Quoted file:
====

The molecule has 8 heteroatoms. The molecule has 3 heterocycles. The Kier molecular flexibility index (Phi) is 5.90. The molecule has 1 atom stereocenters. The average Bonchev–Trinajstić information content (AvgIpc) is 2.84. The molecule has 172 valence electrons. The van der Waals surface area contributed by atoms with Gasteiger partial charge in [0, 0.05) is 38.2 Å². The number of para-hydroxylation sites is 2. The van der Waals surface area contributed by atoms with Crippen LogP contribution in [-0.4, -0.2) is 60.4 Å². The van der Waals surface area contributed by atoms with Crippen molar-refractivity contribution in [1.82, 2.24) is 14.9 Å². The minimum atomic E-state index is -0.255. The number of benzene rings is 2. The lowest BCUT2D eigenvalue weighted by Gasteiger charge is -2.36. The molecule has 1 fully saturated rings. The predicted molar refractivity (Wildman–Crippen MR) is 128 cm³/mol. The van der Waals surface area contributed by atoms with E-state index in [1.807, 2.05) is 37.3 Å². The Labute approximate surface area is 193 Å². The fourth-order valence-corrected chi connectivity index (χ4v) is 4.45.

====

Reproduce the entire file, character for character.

The molecule has 8 heteroatoms. The molecule has 3 heterocycles. The Kier molecular flexibility index (Phi) is 5.90. The molecule has 1 atom stereocenters. The average Bonchev–Trinajstić information content (AvgIpc) is 2.84. The molecule has 172 valence electrons. The van der Waals surface area contributed by atoms with Gasteiger partial charge in [0, 0.05) is 38.2 Å². The number of para-hydroxylation sites is 2. The van der Waals surface area contributed by atoms with Crippen LogP contribution in [-0.4, -0.2) is 60.4 Å². The van der Waals surface area contributed by atoms with Crippen molar-refractivity contribution in [1.82, 2.24) is 14.9 Å². The minimum atomic E-state index is -0.255. The number of benzene rings is 2. The lowest BCUT2D eigenvalue weighted by Gasteiger charge is -2.36. The molecule has 1 fully saturated rings. The predicted molar refractivity (Wildman–Crippen MR) is 128 cm³/mol. The van der Waals surface area contributed by atoms with E-state index in [1.807, 2.05) is 37.3 Å². The Labute approximate surface area is 193 Å². The fourth-order valence-corrected chi connectivity index (χ4v) is 4.45.